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Study Suggests Boning up on Copper While DietingBy Rosalie Marion Bliss
March 27, 2006
People who are overweight or obese are vulnerable to losing unhealthful amounts of calcium from their bones when they go on weight-loss diets. But a study by Agricultural Research Service (ARS) scientists suggests that consuming about three times the recommended amount of dietary copper may help women retain calcium in their bones when dieting.
The study was led by ARS physiologist Henry C. Lukaski and was reported in abstract form at a meeting sponsored by the American Society for Clinical Nutrition. Lukaski is assistant director of the Grand Forks Human Nutrition Research Center in Grand Forks, N.D.
Of the women who completed the study, in addition to the copper present in the foods they ate, just under half received daily supplements of 3 milligrams (mg) of copper. The others received supplements of only 1.2 mg. All participants--who ranged in age from 25 to 35 years old--were then put on a weight-loss diet for 4 months.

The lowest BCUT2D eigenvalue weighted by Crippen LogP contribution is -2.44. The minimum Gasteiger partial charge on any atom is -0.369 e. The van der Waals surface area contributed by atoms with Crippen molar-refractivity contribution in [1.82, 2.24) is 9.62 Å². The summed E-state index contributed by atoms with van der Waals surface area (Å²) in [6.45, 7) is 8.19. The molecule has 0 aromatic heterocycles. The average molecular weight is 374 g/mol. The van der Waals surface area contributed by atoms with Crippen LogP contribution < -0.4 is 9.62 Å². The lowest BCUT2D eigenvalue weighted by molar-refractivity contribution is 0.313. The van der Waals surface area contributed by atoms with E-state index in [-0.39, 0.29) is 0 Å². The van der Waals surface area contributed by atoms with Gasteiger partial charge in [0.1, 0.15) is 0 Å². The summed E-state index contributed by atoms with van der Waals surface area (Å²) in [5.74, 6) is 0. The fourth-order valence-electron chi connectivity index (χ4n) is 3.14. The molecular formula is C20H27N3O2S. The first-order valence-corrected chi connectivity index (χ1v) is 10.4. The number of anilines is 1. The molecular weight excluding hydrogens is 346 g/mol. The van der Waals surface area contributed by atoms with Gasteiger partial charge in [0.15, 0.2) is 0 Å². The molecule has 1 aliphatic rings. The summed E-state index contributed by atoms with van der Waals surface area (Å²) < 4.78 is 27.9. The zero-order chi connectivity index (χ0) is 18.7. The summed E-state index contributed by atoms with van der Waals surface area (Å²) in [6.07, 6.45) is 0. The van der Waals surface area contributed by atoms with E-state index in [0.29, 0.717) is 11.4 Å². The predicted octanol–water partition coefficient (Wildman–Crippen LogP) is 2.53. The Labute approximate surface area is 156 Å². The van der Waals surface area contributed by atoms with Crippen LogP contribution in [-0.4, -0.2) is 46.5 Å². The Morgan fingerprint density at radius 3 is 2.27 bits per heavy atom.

During the study, the researchers tracked the participants loss of calcium with isotopes. The study showed that the women who were given 3 mg of additional copper were more likely to retain calcium in their bones.
The current Recommended Dietary Allowance (RDA) for copper is 0.9 mg for women older than 19 years. ARS findings provide science-based data to experts who establish and update the RDAs.
This study suggests the current RDA for copper may not be adequate during weight loss.
Good sources of copper include green vegetables, mushrooms, seafood, liver, nuts, seeds, wheat bran, some cereals and whole grains.
Read more about the research in Agricultural Research magazines March 2006 issue, which focuses on ARS obesity research.
ARS is the U.S. Department of Agriculture's chief scientific research agency.